How to make a portable LED backpack sign!

How to make a portable LED backpack sign!

This post is going to be broken up into a few different parts.

  1. Parts Used
  2. Wiring up and assembly
  3. Software/Media used
  4. Lessons learned/Tips

I really try to go in depth in this post and spill all the secrets to the project. I use a lot of ()’s throughout the post and these should be read as side notes. These are to add a little bit more detail or anything else I think is important to note.

Here are a few pictures of what I’ll be showing what to make. (The refresh lines are not noticeable in real life since it is running around 70-80 hz or so)

Before I describe the parts and software, note that there are two different versions of this project. There is a 64×64 version which can be seen above and a 32×64 version which can be seen below. The 32×64 (will refer to 32 from now on) was the original version that I made for Defcon 2016 and the 64 was the upgraded version for Defcon 2017.

One last thing to note. This post assumes that you are going to be doing the 64×64 version (I’ll also show you what you need to make the 32 version), and that you will be taking this display project mobile (on a backpack or something of the sorts). If you don’t need to be mobile, then just buy the parts that make sense for you. For example, you don’t need a battery pack if you’re going to be plugged into a wall socket.

Part 1: Parts Used

I will list the parts here and go more in depth on each one later.

Raspberry Pi 3:

64×32 RGB LED Matrix: (Need 2 of them if doing 64. I would recommend the 3mm pitch, which means there is 3mm between each LED rather than 4mm which this one has. It is much easier to see the picture being displayed at a few feet distance with the smaller pitched panel)

Adafruit RGB Matrix HAT:

Battery Pack with AC Outlet: This one is the one I use (Only needed if doing the 64)

Battery Pack for the Pi: This is a good option (This can power the Pi and a 32 display if you are not doing the 64 version)

Some extra parts:

The following links are mostly from Ebay. I’ve included the full names so you can search them up if the exact listing goes away, which often happens as time passes.

2.54mm Pitch IDC 16-Pin Dual Female Connector Motherboard Flat Ribbon Cable Wire (This goes from the HAT to the display. Need 2 if doing 64 and 1 if doing 32)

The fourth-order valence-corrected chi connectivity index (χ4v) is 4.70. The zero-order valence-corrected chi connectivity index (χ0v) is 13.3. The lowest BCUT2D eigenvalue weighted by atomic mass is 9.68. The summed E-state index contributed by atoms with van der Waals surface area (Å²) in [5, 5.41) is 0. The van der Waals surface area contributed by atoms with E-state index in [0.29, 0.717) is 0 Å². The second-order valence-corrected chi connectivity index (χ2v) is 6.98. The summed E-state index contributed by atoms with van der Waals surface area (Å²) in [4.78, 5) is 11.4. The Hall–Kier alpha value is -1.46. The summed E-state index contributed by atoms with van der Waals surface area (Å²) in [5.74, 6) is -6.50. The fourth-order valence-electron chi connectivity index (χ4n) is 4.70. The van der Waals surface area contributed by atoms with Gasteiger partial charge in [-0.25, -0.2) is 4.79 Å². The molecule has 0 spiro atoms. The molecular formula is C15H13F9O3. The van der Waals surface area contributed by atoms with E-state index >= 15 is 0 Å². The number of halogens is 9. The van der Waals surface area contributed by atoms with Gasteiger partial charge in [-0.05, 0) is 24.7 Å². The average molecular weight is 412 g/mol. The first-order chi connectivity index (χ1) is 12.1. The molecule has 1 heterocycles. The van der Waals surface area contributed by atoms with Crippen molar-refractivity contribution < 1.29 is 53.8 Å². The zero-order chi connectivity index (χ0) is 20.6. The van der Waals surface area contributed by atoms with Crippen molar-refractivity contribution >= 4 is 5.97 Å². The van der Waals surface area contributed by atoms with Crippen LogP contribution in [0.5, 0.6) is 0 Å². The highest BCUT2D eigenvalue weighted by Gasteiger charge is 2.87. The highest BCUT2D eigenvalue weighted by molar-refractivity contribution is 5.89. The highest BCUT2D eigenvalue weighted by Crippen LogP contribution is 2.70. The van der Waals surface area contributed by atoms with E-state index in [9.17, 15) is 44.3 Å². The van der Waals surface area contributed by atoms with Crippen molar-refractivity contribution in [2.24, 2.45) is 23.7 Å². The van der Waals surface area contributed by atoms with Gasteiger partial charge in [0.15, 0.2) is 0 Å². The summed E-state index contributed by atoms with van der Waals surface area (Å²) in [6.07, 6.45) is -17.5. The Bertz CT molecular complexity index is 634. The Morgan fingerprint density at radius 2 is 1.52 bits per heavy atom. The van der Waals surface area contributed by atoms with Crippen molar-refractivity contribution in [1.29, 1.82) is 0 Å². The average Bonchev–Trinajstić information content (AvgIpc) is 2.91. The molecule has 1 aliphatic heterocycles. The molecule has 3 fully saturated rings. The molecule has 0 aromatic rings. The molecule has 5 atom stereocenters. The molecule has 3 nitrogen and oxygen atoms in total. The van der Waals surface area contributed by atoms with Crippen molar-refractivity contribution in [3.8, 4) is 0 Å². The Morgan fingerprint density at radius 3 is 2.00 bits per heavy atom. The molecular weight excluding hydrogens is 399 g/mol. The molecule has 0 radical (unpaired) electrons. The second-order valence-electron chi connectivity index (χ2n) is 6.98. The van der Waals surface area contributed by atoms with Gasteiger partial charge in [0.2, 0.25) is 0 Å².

USB 2.0 A into to 5.5mm x 2.1mm DC Barrel Connector Jack Power (This is needed if doing 32. This will go from the battery bank into the HAT to power the display)

KNACRO AC 100V-240V to DC 5V 10A 5V/10A 50W AC Switching Power Supply Adapter (This is needed if doing 64. Any 10 amp 5v power supply will do)

3M Dual Lock Reclosable Fastener SJ3560 250 Clear (This is very helpful if you want to mount the display to you backpack or the wall. It can hold up to 5lb or so. Much better than normal Velcro) 

Wireless keyboard (This is a must-have if you plan to go mobile with this project. I use the one linked because it is small and has a mouse pad.)

Part 2: Wiring up and assembly

This part is pretty easy. The Pi Hat is probably the hardest thing to assemble here. It comes un soldered, which is no biggy for most hackers/techies. Once soldered, just put it on top of the Pi and you’re halfway there. Next, hook up the power cables and data cables. (If you are doing the 64 project, make sure to hook up the second data cable and power cable from the first panels output into the second panels input.) There is an input and output on each 32×64 LED panel, so make sure you’re plugging in the right one.

The second-hardest part is making the mount for the two panels. If you are only doing the 32 project then this is a breeze. Just put some of that super Velcro on the back of your panel and backpack and you are good to go. I used super glue on both my backpack and panel to make sure that it stayed on. I had no problems keeping the Velcro attached to either my backpack or the panel. If you really want to be extra sure, then attach some string to the back of the panel and tie the other end around the handle at the top of every backpack.

If you are doing the 64 project then some DIY is in order. I cut out two pieces of strong cardboard and super glued them together. Then I cut out the holes where the data and power cables go (make sure to cut the holes a little bit bigger than they appear to make putting the cables in there easy. I then put some of the Velcro on the back of the cardboard and LED panels (with the help of some super glue of course).

One optional thing that you can do to make the display easier to see is to add some kind of diffuser. As seen in the picture I used some parchment paper that I put very tightly over the top (You will probably need an extra pair of hands for this). I used some document clamps (or whatever the proper name for them is) to hold the parchment paper down then removed the two silver hands to make it were they can’t be removed (I think I had one slip off, but the rest work just fine).

Part 3: Software/Media used

This next section is probably the most important since hardware is nothing without the software to control it. The software that and tutorial that I used for the 32 version can be found here on adafruit but the 64 version is a little bit more complicated. The software they provided was a fork of the original software. I am not going to go super in depth because the documents, that can be found here on github, are quite amazing and explain it much better than I could. I would recommend looking at my code as a template to see what each command and part does. I will go into detail on why I chose each of the commands I did.

Let’s look at a simple Nyan Cat gif that only has 4 different pictures.

(Files can be found on my Github here:

“Sudo ./led-image-viewer” -This calls the program that runs the LED’s

“–led-gpio-mapping=adafruit-hat-pwm” -This tells the software that we are running the adafruit pwm hat